But there's a subtle difference between having someone take your photograph and taking it yourself. A third party will see something you don't. An absurdity, perhaps. A self-delusion. On a school trip to Paris, a friend took a photograph of me outside the Moulin Rouge. Had I taken it I'd have made myself look like some weary Parisian poet or flaneur, a glutton of sensuality in a Baudelaire waistcoat, wearing the expression of a man bored with the pleasures of the flesh. What my friend saw was a preposterous English schoolboy with soft down on his upper lip and shorter legs than Toulouse Lautrec's.

It's the scrutiny of others that saves us from the self-aggrandisement that make us mad.

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There's the high angle photo, awkwardly featuring the taker's arm. There's the mirror self-portrait. There are posed selfies, and group selfies. Rihanna, Justin Bieber, Lady Gaga and Madonna are all serial uploaders of selfies. The Obama children were spotted posing into their mobile phones at their father's second inauguration. Even astronaut Steve Robinson took a photo of himself during his repair of the Space Shuttle Discovery.

But the camera is only the half of taking selfies. We are narcissists now in every corner of our lives, fascinated by the most trivial thought that trundles through our brain, recording it for our friends, communicating every twinge of feeling, every passing impulse, telling people we don't know what page we've reached in books they've never heard of. I'm 76% through X, Y tweets to the universe, bizarrely confident that someone somewhere gives a damn. If these are the messages reaching a distant planet - "I'm halfway way through W" - it can hardly be a surprise the distant planet can't be bothered to get in touch. Unless the distant planet enjoys a similar level of technological sophistication and is only a quarter of the way through W itself and doesn't want us spoiling the story.

Books, where the self should most be quiet, are where it's currently most rampant. I've been to reading groups in which participants discuss who they are and what they think, and leave, full of cottage pie and wine, convinced they've been on a journey into a writer's mind, though they have not, for a single second, left their own.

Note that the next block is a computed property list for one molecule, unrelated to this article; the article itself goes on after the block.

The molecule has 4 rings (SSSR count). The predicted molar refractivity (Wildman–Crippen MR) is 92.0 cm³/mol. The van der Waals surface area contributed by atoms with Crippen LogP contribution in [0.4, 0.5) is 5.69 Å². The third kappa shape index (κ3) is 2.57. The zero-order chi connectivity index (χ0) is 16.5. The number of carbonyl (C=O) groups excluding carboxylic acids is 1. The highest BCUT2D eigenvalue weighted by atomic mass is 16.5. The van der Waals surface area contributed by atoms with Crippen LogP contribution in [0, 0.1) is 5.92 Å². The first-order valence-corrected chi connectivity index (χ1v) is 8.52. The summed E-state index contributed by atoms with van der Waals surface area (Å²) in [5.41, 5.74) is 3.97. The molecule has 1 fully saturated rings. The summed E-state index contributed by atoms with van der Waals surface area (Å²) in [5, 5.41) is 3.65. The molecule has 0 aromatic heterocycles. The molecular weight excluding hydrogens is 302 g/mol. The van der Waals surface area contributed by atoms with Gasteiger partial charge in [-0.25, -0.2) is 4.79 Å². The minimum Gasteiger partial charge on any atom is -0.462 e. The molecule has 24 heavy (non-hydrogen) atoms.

When Keats compared first reading George Chapman's translation of Homer to the excitement of Cortez's men first setting eyes on the Pacific, he imagined them looking at one another with "a wild surmise". With astonishment, in other words, not recognition. But in the times of the taking of selfies, there is neither wildness nor surmise. Confirmation is what the selfie-reader seeks. One more self-portrait. "I cannot identify with your characters" - those words, plastered all over the review pages of Amazon, strike terror into the contemporary novelist's heart. For once, the reader is unable to identify with your characters, you're sunk, Buster, no matter that identifying with your characters is the last thing you want a reader to do.

It's undoubtedly one of the pleasures of reading, when we are young, to come across characters who feel as we do. Oliver Twist hungry and having to ask for more - why, that was exactly what I wanted to do after every school lunch. Jane Eyre orphaned and demeaned, blamed for crimes she hasn't committed - who ever went through childhood without suffering in that way. But it's no less a pleasure - and as our experience of reading deepens, it should be a still greater pleasure - to meet characters who are not mirror images of us at all, whose feelings we might not immediately sympathise with or even recognise, whose views of the world confront ours and perhaps, if it's a truly challenging book we're reading, laugh everything we believe to scorn.

This is one of the first justifications of all art - that it liberates us from the tyranny of being who we always are, seeing what we usually see, into the exhilaration of "wild surmise". We might read to find ourselves when we are young, thereafter we should read to lose the self we found.

The self is an entity that easily atrophies. In the absence of disagreement and challenge we fall into patterns of like-mindedness, believing what others believe, dressing, feeling, thinking alike, fearing what isn't us, safe only in the company of people who take the same photographs of the same faces with the same cameras, until at last all life is one big indistinguishable selfie.

A Point of View is broadcast on Fridays on Radio 4 at 20:50 BST and repeated Sundays 08:50 BST or listen on BBC iPlayer.